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I have a very weak memory, and i can't remember an option unless i understand what it stands for.

I can remember -sT option in nmap because i know that s stands for scan, and T for TCP Connect.

I know that -Pn skips the ping discovery and assumes directly that the host is up, but what does the P and the n stands for in -Pn ?

  • nmap man pages and the help text for the command itself will tell you all this. Knowing where to find the answer is better than memorizing the answer. – schroeder Jan 22 '16 at 16:12
  • @schroeder the user asked about the mnemonic of nmap switches. Man page remain just man..ual page and it doesn't cover that kind of content. – elsadek Jan 22 '16 at 16:38
  • @elsadek I know. One doesn't need a mnemonic when one has the documentation. – schroeder Jan 22 '16 at 17:40
  • @schroeder i know that i have documentation, but i need to remember the option in my head, not going through pages of manual to remember it each time i wanna scan. – Sidahmed Jan 22 '16 at 18:23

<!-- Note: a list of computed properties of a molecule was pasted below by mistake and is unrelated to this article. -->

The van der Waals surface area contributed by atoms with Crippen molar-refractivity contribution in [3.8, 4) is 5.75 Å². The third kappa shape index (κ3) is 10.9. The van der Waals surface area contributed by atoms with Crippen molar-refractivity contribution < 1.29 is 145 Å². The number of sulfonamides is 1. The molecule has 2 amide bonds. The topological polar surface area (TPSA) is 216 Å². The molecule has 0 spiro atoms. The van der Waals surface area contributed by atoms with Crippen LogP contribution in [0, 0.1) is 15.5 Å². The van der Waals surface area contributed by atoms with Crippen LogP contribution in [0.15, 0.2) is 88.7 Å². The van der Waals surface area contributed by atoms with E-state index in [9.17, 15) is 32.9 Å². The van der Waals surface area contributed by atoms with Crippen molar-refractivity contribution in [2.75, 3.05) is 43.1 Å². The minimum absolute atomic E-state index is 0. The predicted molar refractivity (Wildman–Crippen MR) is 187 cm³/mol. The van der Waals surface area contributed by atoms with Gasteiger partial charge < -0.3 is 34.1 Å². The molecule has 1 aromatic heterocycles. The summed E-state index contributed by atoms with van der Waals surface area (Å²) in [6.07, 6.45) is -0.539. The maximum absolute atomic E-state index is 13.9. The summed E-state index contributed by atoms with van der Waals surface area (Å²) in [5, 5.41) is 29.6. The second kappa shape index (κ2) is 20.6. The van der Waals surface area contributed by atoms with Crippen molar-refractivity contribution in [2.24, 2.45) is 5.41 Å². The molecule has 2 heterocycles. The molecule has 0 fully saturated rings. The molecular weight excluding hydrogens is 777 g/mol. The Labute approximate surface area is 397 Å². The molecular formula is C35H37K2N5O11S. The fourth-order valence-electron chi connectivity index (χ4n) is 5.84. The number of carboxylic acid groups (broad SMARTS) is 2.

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Here a cheat sheet that summarizes all nmap switches.

https://pentestlab.wordpress.com/2012/08/17/nmap-cheat-sheet/

Notice all ping-related switches begin with 'P', so I assume Pn means Ping Not.
I thing it easy to remember now :)

  • 2
    Yes, this is the intention. In 2010, the old -PN and -P0 names were replaced with -Pn, and -sP was replaced by -sn. This is so that the mnemonic for n means "don't do this." So -n means "don't do name resolution," -Pn means "don't do host discovery," and -sn means "don't do a port scan." – bonsaiviking Jan 22 '16 at 15:47

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